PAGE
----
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Oct 04th
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SC Blogs

The Ticker

Lookin’ Good Fellas

There are two surprising new additions to the Nutcracker cast this year: Santa Cruz County District Attorney Bob Lee and Former Assemblyman and current Santa Cruz County Treasurer Fred Keeley. Santa Cruz Ballet Theater has welcomed the two local officials into their production, and the dancers, age eight to 20, are teaching them “about dignity, grace and discipline,” while the men show how important it is to get involved in programs that help empower our kids. 
The Ticker

UC Regents Want to Raise $1 Billion

UCSC -After approving an ominous 32 percent student fee increase at their Nov. 18 meeting (see’s Slug Report for more info), the UC Regents have announced that they are kicking off a massive system-wide private fundraising drive to give back to the students. Project You Can, as it is called, aims to raise $1 billion in donations—more than the 10 UC schools have raised over the last five years for undergraduate, graduate and professional student support. The regents hope the drive will help them make amends with the thousands of UC students and faculty that have been protesting their financial practices as of late.

The Ticker

Students Protest 32 Percent Fee Increase

Students Protest 32 Percent Fee Increase

Frustrated students leave classrooms and take to the streets

“I think it's great that enough people want to make a change, that they're all out here, skipping classes, not eating, not doing anything,” said UC Santa Cruz freshman Tess Geyer. “They're just out here protesting [and] standing up for the rights of our class itself and then future classes.”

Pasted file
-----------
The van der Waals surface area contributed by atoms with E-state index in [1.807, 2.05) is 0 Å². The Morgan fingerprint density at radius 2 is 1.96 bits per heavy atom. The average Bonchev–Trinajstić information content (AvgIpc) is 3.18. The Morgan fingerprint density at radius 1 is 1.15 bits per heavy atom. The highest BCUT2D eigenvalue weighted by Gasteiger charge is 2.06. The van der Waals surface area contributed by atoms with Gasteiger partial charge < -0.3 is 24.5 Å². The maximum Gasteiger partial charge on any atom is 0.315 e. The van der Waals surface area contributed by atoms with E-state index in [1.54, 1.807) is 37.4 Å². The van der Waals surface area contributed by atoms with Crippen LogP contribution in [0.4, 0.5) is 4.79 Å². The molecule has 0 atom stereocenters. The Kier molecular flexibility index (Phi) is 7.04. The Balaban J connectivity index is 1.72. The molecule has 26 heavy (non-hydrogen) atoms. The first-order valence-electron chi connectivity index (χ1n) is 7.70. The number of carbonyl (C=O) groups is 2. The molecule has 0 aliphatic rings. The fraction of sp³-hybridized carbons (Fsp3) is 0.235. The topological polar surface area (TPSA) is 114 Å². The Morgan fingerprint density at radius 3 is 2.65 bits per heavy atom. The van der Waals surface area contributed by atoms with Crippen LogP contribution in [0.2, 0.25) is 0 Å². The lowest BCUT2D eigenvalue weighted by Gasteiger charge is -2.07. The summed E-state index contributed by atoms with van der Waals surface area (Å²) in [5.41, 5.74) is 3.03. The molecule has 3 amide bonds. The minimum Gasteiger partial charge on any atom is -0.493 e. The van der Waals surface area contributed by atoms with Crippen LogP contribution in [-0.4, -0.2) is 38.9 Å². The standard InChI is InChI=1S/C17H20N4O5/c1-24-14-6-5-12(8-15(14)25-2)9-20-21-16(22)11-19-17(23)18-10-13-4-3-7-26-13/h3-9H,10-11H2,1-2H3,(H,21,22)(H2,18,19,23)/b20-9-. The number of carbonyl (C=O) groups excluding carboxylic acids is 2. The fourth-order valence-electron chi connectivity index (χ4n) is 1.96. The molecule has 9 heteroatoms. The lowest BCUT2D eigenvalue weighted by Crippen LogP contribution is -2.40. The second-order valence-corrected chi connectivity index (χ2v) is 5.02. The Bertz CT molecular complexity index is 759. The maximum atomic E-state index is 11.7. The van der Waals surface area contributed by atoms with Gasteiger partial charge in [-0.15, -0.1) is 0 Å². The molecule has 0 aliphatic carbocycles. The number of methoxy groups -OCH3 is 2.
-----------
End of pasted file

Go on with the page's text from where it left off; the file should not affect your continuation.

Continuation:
The Nov. 18 protest was organized weeks earlier in conjunction with the regents' expected approval of a 32 percent fee increase that same afternoon.

The Ticker

The Gratuitous Dead

The word is out and generating hoopla at the national level: UC Santa Cruz is looking for a full-time archivist for their Grateful Dead archive. So far the position, offering $52,000 to $68,000 a year for a Deadhead with a master's degree in archive management, has produced media interest (and some jeers) from the Daily Show to the Wall Street Journal. The archive itself, while full of tripped out tidbits and stoney memorabilia, is in actuality no laughing matter, and was awarded $615,175 by the Institute of Museum and Library Services to continue their work. The archive covers the now legendary band's history from 1965 to 1995 and is comprised of thousands of pictures, documents, and other memorabilia, two-thirds of which were donated by the surviving members of the band in 2008. No one has yet been selected for the position (which will entail continuing the archive's move onto the web, among other things), but whoever does get the job, with mockery at the national level and outright objection from taxpayers (although the job is not supported by taxpayer money) and students with ever-rising tuitions at the local level, is going to have their work cut out for them.

The Ticker

Slugs Protest Budget Cuts, Fee Hikes

UC SANTA CRUZ - On Friday, Nov. 13 hundreds of UC Santa Cruz students marched into the Science and Engineering Library and refused to leave, creating a sit-in protest of the UC-wide budget failures and the resulting affects (like the library being closed on weekends). Hundreds more students participated in a statewide protest of the UC Regents meeting on Nov. 18. Read more about the controversial 32 percent student fee increase and student protests in this week’s Slug Report blog at

The Ticker

Rail Trail Creates a Buzz

Santa Cruz County’s transportation agency has until next June to spend millions of dollars in grant monies awarded to the county for rail trail acquisition, and is hoping to close a deal with Union Pacific by the end of this year, thereby purchasing the 32-mile stretch of railroad from Davenport to Watsonville.  Among the questions being raised: Is it financially responsible? Even if we can afford it now, what are the long-term costs?

Mind & Body

The Body Speaks-Photo Essay

The Body Speaks-Photo Essay

They came for their portraits with expectations of the perfection of their postures and I saw the beauty in their worked bodies, alive and in the midst of something.

The Ticker

Rainbow Theater Hits the Stage

Rainbow Theater Hits the Stage

Don Williams, founder of Rainbow Theater at UC Santa Cruz, is proud of his students and of his unique creation, now in its 16th year.